Hot summer days are turning into cooler nights and cooler days. Typical holiday chores are coupled with what is found in your garage or what could be found there. Interesting classic car events bring a welcome activity to engage oneself with the wider world. Auto (and Moto) d’Epoca in the Italian Padova, Padua in English, half an hour distance from Venice, is a good spot to discover in October. Some of the visitors arrive with their spouse and the region offers several interesting opportunities for sightseeing starting with the old town centre of Padova itself.
Padova claims to be the oldest city in northern Italy, in Veneto, just half an hour away from Venice, to the west of it. The town was founded around 1183 and its population is slightly over 200,000. Padova hosts the University of Padova, founded in 1222, and where Galileo Galilei was a lecturer. Galileo is a central figure in the transition from natural philosophy to modern science and in the transformation of the scientific renaissance into a scientific revolution, as reported by wikipedia.
In terms of classic cars, Padova with its surrounding Veneto plays an important role in the Italian classic car hobby and markets. Further to the west, Milano is of course a big player in all this while Veneto also has a lively mix of businesses and amateurs who go for the car interest. Auto d’Epoca, which is by far the biggest Italian showplace of the cars, has also become one of the biggest classic car exhibitions in the whole of Europe. This year it was claimed to exhibit some 5,000 cars.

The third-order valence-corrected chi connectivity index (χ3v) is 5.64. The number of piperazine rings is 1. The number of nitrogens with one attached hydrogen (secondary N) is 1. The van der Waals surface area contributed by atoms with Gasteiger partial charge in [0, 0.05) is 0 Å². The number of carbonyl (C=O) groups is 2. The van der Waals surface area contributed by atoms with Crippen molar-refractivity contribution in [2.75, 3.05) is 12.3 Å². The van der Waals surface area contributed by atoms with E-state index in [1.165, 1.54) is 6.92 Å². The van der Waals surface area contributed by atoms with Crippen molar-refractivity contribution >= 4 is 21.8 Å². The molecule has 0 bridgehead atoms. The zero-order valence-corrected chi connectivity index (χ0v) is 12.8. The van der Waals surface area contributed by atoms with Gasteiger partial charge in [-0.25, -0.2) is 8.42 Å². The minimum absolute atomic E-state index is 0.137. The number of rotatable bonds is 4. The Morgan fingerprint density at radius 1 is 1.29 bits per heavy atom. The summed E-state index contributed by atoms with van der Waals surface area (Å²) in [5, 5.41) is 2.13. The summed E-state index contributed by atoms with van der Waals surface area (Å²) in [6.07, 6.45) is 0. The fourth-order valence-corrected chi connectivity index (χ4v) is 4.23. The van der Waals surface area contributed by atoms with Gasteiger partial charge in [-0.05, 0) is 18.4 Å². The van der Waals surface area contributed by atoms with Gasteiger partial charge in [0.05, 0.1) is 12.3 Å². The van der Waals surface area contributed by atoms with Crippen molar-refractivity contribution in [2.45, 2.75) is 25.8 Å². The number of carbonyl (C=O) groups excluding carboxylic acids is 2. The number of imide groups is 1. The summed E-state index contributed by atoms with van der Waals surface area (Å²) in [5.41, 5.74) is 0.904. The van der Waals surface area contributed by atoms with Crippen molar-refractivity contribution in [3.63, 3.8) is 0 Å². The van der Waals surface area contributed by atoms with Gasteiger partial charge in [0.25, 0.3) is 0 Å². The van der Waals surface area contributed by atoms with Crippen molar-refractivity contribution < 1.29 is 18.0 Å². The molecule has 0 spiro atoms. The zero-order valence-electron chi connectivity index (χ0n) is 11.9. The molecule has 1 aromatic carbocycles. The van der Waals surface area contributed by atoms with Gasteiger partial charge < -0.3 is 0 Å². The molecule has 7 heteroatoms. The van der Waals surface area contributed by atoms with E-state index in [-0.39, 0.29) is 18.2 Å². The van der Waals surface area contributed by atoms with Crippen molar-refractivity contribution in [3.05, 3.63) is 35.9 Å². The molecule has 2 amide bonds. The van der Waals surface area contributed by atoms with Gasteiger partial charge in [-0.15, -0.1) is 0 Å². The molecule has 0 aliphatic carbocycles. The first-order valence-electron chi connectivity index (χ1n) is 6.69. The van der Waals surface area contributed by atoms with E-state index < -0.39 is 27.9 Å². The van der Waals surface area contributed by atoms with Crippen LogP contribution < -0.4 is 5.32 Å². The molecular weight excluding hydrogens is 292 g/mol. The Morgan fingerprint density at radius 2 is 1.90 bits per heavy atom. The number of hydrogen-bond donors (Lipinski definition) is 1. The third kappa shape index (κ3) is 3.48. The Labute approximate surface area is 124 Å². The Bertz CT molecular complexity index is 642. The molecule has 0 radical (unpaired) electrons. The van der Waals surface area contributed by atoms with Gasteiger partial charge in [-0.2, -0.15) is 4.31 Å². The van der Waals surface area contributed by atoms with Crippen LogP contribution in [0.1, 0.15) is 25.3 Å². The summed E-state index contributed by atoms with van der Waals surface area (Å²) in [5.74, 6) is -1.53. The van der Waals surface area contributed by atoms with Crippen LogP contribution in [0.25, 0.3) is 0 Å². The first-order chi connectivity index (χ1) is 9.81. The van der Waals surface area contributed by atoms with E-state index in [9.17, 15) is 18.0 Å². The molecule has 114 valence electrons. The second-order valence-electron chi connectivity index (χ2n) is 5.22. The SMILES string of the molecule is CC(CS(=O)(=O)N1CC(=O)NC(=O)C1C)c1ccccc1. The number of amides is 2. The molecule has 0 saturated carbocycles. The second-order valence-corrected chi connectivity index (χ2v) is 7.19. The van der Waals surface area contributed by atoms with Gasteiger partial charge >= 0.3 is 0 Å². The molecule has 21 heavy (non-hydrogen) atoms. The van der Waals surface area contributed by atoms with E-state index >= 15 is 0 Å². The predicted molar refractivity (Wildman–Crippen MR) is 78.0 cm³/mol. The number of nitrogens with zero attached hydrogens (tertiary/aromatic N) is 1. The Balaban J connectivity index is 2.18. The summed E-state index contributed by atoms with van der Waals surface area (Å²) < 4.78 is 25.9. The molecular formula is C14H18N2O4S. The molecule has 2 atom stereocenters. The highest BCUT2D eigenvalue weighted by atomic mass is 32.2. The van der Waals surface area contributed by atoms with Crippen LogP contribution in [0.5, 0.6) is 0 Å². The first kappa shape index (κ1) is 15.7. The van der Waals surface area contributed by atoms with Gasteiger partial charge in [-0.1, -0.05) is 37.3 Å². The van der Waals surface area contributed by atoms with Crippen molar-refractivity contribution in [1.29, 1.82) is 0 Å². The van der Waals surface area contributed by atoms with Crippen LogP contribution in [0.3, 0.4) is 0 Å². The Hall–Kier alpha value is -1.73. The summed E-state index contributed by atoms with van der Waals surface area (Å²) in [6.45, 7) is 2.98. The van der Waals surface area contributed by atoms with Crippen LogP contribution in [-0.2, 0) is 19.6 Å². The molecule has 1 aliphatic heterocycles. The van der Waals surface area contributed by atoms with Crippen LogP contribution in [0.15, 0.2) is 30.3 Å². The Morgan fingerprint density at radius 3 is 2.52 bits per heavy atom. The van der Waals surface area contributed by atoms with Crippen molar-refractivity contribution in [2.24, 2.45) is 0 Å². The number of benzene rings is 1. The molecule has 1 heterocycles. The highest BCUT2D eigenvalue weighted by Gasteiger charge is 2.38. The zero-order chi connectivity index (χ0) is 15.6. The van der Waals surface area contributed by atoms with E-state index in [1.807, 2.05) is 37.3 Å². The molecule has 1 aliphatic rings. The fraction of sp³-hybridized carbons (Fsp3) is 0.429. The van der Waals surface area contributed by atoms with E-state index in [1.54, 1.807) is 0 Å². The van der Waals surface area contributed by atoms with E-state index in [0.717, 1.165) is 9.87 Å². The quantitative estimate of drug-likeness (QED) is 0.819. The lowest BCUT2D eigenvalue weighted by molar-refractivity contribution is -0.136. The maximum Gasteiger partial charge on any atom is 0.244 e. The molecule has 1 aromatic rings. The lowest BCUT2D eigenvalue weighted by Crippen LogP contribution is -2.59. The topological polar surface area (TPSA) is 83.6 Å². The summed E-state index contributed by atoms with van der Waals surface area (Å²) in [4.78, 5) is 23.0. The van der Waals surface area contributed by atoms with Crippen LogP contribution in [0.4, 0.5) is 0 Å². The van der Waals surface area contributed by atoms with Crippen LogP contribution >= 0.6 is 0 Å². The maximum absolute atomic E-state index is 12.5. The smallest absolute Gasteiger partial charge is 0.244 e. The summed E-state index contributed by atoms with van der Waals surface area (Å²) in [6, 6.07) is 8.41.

For me this was the third time in Padova. It seems that the average quality of cars shown has gone up every time since my first visit 2015. The event attracts visitors from a wide variety of countries and with a variety of background. If you are interested in Italian cars, this is definitely the place to go with an offering of Alfas, Lancias, Fiats, Ferraris, Maseratis, Lamborghinis and so on. However, there is also a very representative presence of German cars like Mercedes and Porsche.
The audience is very international consisting of buyers, both amateurs as well as traders. You should not be surprised to find a car you saw originally in Padova a couple of months later in Germany, cleaned and detailed, and a few tens of per cent more expensive than at the exhibition. The cars for sale are offered both by traders and private sellers. Lack of language knowledge other than Italian can be a bottleneck but my experience is that more and more of traders, in particular, are becoming knowledgeable in English, too. However, if you are a true enthusiast it could pay off to learn at least some of the Italian language.
What comes to the prices, of course the most wanted cars cost money also here. However favourable southern climate, lack of rust as well as lower cost of restoration and high level of handicraft make Italy a good spot to find interesting cars for your taste. You should not be surprised to find that a car that was for sale on a website prior to the show is offered at a higher price on the spot, particularly at the start of the show. It is the demand that dictates if the car sells or not, and at what price. The best cars with right prices sell best and early on the show. This time I got a feeling that many sellers do not show the asking price, which allows them to adjust the price by the person who is asking and by the day of the show. It could also reflect a depressed market.
The auction house Bonhams organised an auction on Saturday.
One of Galilei’s best known expressions was ”eppur si muove”, and ”yet it moves” in English. Such a useful expression also for us who go for classic cars.